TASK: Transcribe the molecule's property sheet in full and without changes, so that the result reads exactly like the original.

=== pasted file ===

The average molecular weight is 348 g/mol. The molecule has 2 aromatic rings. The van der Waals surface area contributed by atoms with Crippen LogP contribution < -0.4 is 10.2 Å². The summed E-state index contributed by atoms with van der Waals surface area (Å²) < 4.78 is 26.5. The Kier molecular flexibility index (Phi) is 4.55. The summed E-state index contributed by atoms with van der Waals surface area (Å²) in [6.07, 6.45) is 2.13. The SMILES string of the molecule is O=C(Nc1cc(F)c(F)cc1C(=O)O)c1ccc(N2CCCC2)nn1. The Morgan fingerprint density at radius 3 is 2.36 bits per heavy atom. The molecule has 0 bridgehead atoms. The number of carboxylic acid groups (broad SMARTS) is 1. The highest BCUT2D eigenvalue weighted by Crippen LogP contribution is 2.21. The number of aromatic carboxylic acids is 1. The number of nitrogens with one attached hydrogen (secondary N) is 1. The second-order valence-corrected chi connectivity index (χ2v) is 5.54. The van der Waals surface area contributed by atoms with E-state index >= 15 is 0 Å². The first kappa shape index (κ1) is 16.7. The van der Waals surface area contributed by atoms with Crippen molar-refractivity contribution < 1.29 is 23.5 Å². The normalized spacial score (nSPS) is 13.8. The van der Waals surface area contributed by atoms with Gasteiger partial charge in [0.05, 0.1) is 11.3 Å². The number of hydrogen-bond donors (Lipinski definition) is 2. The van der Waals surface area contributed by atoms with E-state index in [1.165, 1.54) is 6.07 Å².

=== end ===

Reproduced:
The average molecular weight is 348 g/mol. The molecule has 2 aromatic rings. The van der Waals surface area contributed by atoms with Crippen LogP contribution < -0.4 is 10.2 Å². The summed E-state index contributed by atoms with van der Waals surface area (Å²) < 4.78 is 26.5. The Kier molecular flexibility index (Phi) is 4.55. The summed E-state index contributed by atoms with van der Waals surface area (Å²) in [6.07, 6.45) is 2.13. The SMILES string of the molecule is O=C(Nc1cc(F)c(F)cc1C(=O)O)c1ccc(N2CCCC2)nn1. The Morgan fingerprint density at radius 3 is 2.36 bits per heavy atom. The molecule has 0 bridgehead atoms. The number of carboxylic acid groups (broad SMARTS) is 1. The highest BCUT2D eigenvalue weighted by Crippen LogP contribution is 2.21. The number of aromatic carboxylic acids is 1. The number of nitrogens with one attached hydrogen (secondary N) is 1. The second-order valence-corrected chi connectivity index (χ2v) is 5.54. The van der Waals surface area contributed by atoms with E-state index >= 15 is 0 Å². The first kappa shape index (κ1) is 16.7. The van der Waals surface area contributed by atoms with Crippen molar-refractivity contribution < 1.29 is 23.5 Å². The normalized spacial score (nSPS) is 13.8. The van der Waals surface area contributed by atoms with Gasteiger partial charge in [0.05, 0.1) is 11.3 Å². The number of hydrogen-bond donors (Lipinski definition) is 2. The van der Waals surface area contributed by atoms with E-state index in [1.165, 1.54) is 6.07 Å².